Big Interview: Fadumo Dayib, Presidential candidate, Somalia

Nairobi, Kenya

Fadumo Dayib, photographed for Monocle by Andrew Renneisen
Fadumo Dayib, photographed for Monocle by Andrew Renneisen

For a presidential candidate just weeks ahead of the vote, Fadumo Dayib is remarkably resigned to losing. Like many of her fellow aspirants Dayib is a dual passport-holding member of Somalia’s far-flung diaspora, an elite group whose privileges over those left behind frequently foster resentment. But, unlike any of her competitors, she is a woman and in a patriarchal society such as Somalia that makes her shoe-string run for the presidency both impossible and impossibly significant.

The 44-year-old has lived more than half her life in Finland where she has raised four children while making a career in public health and at the UN. But she has now made it her mission to change her homeland, to break the stranglehold that clan has held on Somalia for as long as anyone’s oral history can tell. Putting herself forward for the presidency is risky to life and reputation but she is determined, single-minded and sees her doomed candidacy as a first step and an opportunity to speak and be heard. She sits down with monocle in Nairobi.


How did the experiences of migration shape you?
I was born into displacement. I have always been an alien so the fact I was in Finland didn’t make me feel any different. I knew I’d reached the land of opportunities. The first night in Helsinki it was very quiet, there was snow on the ground and I knew I would take the opportunity I’d never had to study. I knew what I wanted from my time in Finland, that I wouldn’t waste my time. I took that opportunity seriously but I also knew I would not stay in Finland for the rest of my life, that asylum wasn’t a permanent status for me. Whereas others were talking about settling in I always had my bag by the door with the understanding that I would go back to Somalia.

Why get involved in Somalia’s toxic, sometimes deadly politics?
When I announced my candidacy for the first time it was when the government said we would have democratic elections: one person, one vote. Now we have reverted back to the clan system [whereby the four major clans get a priority allocation of parliamentary seats and political appointments] and I find it repugnant. From a very young age I became aware of it through violence: the scars on my body come from that. I wasn’t assaulted or beaten by strangers: my own people did that because my father or mother came from a different clan. People take that clan hatred out on innocents. It is a dysfunctional system and the international community is complicit. How do you bring a modern electoral system and just impose it on an ancient, despicable system and say this democratic structure can sit on top of an undemocratic one and think it will yield results? It’s insane.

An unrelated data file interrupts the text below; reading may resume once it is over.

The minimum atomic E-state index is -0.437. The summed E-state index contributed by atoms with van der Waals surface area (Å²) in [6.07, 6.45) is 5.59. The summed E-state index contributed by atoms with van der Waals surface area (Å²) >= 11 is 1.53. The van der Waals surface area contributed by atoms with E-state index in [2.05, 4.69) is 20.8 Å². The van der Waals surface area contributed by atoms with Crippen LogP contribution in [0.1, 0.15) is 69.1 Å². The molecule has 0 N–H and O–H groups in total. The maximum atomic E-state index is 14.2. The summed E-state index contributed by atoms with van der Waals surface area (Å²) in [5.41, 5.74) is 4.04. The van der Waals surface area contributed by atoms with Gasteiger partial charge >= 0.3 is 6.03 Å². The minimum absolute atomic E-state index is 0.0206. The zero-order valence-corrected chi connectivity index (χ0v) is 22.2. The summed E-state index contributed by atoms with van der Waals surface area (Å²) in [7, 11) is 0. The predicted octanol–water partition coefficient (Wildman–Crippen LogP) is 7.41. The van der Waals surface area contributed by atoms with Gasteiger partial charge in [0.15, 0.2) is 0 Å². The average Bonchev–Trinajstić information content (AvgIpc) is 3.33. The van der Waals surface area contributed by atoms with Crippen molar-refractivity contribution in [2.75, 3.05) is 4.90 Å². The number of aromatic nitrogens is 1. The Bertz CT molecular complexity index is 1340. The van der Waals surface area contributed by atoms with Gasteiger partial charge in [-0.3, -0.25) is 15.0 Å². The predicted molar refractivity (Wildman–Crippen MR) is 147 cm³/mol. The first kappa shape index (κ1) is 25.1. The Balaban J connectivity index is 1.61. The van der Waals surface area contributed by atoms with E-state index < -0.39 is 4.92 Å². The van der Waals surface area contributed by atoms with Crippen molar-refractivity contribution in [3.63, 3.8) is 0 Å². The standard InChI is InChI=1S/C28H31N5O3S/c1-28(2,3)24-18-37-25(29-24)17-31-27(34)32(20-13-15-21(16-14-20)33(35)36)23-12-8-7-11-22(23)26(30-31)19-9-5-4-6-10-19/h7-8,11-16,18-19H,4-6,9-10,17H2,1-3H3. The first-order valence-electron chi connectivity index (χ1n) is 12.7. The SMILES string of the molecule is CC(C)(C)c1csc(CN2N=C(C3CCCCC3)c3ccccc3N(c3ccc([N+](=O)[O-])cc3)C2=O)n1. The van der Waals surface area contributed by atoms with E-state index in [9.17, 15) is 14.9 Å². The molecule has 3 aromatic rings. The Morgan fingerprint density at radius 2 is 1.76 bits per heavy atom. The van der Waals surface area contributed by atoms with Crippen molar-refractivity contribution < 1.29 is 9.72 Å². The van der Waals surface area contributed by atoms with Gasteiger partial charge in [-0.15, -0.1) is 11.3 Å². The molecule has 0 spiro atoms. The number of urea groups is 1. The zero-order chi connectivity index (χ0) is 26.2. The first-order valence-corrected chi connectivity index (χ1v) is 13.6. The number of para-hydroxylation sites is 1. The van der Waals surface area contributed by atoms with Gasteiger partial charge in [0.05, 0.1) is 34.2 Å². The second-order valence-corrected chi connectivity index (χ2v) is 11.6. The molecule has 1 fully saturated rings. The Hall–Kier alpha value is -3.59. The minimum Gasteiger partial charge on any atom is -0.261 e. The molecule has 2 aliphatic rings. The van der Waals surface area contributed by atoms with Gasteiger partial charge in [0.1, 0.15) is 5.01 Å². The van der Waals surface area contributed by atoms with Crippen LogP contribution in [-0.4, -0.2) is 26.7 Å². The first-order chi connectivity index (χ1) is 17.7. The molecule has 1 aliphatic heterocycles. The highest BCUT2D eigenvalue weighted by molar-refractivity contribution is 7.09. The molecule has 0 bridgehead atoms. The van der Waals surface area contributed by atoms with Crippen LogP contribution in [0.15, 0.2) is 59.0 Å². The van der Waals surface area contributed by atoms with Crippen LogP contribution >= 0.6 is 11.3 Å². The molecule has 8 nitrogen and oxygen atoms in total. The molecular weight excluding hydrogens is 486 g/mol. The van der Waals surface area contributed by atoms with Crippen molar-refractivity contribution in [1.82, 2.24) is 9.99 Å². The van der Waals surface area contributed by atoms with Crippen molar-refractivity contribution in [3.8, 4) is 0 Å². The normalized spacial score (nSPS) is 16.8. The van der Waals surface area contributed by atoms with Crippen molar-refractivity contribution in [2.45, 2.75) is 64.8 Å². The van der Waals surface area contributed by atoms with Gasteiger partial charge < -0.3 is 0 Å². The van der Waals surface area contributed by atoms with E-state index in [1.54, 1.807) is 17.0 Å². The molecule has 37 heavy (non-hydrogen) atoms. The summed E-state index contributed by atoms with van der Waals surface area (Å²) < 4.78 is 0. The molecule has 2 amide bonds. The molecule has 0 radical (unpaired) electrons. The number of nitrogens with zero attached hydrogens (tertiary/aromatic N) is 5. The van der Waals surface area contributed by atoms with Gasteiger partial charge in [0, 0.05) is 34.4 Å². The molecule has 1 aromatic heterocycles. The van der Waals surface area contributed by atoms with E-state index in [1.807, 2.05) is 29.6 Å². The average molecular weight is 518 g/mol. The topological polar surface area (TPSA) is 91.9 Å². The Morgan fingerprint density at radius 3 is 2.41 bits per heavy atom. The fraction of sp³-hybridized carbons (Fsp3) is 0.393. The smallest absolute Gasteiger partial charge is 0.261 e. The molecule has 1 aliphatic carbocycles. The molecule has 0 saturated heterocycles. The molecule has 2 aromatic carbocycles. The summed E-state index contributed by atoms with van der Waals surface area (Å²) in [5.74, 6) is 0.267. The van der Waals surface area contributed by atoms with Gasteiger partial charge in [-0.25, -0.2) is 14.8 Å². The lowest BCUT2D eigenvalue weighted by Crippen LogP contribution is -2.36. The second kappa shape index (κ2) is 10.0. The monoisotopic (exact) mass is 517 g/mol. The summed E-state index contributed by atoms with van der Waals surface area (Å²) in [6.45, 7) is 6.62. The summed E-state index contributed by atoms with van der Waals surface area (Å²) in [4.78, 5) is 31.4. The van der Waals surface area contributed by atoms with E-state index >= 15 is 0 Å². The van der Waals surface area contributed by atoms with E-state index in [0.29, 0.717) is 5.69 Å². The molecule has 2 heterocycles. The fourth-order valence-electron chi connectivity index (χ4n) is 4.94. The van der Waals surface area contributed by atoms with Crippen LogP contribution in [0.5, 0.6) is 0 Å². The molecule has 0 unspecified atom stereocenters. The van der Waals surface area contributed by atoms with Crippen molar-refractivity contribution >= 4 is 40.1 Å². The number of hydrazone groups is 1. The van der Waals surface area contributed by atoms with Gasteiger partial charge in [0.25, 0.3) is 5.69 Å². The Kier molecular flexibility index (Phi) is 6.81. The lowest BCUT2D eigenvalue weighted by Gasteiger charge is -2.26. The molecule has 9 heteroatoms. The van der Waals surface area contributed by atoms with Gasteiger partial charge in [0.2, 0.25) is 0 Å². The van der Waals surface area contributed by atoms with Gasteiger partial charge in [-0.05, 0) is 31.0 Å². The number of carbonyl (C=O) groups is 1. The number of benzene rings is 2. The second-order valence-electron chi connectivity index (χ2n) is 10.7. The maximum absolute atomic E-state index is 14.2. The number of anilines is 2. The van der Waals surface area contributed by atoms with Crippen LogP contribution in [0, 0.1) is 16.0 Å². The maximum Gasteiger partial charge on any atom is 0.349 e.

What do you have to offer Somalis?
I’m coming with a clean slate. I’ve not raped, I’ve not pillaged, I’ve not looted, I’ve not killed, I’m not an Islamist, I’m not a tribalist. I am a competent, qualified, patriotic person. I am not driven by power. My journey is about social change. The work I will do is not only about 2016. We need to challenge traditional, cultural and religious values, we need to shake the foundation to be able to build a much better one.

You admit that you have no chance of winning. Why compete?
It is about social change and one part of that is challenging the political elite in order to say there is an alternative. We don’t always have to put up with a warlord, an Islamist, a thug, a tribalist or a man. Someone like me – who comes from a disadvantaged background but has made something of her life – can, and should, challenge the leadership if it is not doing what it should. I have watched for 26 years from the sidelines, always hoping somebody would come and bring order. Somalia deserves better and Somalis deserve better and if we don’t challenge the status quo Somalia won’t exist much longer. I see my candidacy as a moral obligation.

Does your involvement legitimise an illegitimate process?
This is a selection, not an election and is no better than 2012. Corruption has expanded. I’m not a pessimist – that’s not my business – I am an optimist, but also a pragmatist and a realist. We need to hold the government accountable, we need people who are on top of them all the time, following every cent that is given to them, holding them to their word – and that’s going to be my job.

What is the role of the international community in the upcoming elections in Somalia?
The international community is playing around in Somalia. They are complicit in this apartheid clan system and the gender quota system. The international community should have insisted women select their own candidates, not the clan elders who believe your only role is in the kitchen. And then there is corruption. All the money the donors are pouring into Somalia is not accounted for. How long are you going to be dumping money in a country that doesn’t take its responsibilities seriously? Where there’s no accountability?